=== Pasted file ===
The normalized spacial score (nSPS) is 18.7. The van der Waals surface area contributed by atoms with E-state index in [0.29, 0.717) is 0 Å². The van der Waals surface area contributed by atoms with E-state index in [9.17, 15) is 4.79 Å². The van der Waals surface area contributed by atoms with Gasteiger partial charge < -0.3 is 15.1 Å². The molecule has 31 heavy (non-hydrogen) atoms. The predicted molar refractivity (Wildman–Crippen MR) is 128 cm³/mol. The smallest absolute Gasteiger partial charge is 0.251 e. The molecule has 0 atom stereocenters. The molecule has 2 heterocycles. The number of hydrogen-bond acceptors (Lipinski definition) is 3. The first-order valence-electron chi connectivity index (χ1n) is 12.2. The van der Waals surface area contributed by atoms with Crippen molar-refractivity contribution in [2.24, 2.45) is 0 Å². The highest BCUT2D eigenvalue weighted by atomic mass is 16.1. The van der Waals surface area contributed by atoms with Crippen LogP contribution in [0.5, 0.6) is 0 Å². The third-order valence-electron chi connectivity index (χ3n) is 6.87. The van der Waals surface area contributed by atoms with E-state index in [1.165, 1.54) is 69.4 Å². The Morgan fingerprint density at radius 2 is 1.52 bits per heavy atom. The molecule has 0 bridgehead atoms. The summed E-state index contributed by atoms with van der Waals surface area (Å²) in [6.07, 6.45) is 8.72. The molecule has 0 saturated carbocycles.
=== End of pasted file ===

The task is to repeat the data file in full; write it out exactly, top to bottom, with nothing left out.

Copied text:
The normalized spacial score (nSPS) is 18.7. The van der Waals surface area contributed by atoms with E-state index in [0.29, 0.717) is 0 Å². The van der Waals surface area contributed by atoms with E-state index in [9.17, 15) is 4.79 Å². The van der Waals surface area contributed by atoms with Gasteiger partial charge < -0.3 is 15.1 Å². The molecule has 31 heavy (non-hydrogen) atoms. The predicted molar refractivity (Wildman–Crippen MR) is 128 cm³/mol. The smallest absolute Gasteiger partial charge is 0.251 e. The molecule has 0 atom stereocenters. The molecule has 2 heterocycles. The number of hydrogen-bond acceptors (Lipinski definition) is 3. The first-order valence-electron chi connectivity index (χ1n) is 12.2. The van der Waals surface area contributed by atoms with Crippen molar-refractivity contribution in [2.24, 2.45) is 0 Å². The highest BCUT2D eigenvalue weighted by atomic mass is 16.1. The van der Waals surface area contributed by atoms with Crippen LogP contribution in [0.5, 0.6) is 0 Å². The third-order valence-electron chi connectivity index (χ3n) is 6.87. The van der Waals surface area contributed by atoms with E-state index in [1.165, 1.54) is 69.4 Å². The Morgan fingerprint density at radius 2 is 1.52 bits per heavy atom. The molecule has 0 bridgehead atoms. The summed E-state index contributed by atoms with van der Waals surface area (Å²) in [6.07, 6.45) is 8.72. The molecule has 0 saturated carbocycles.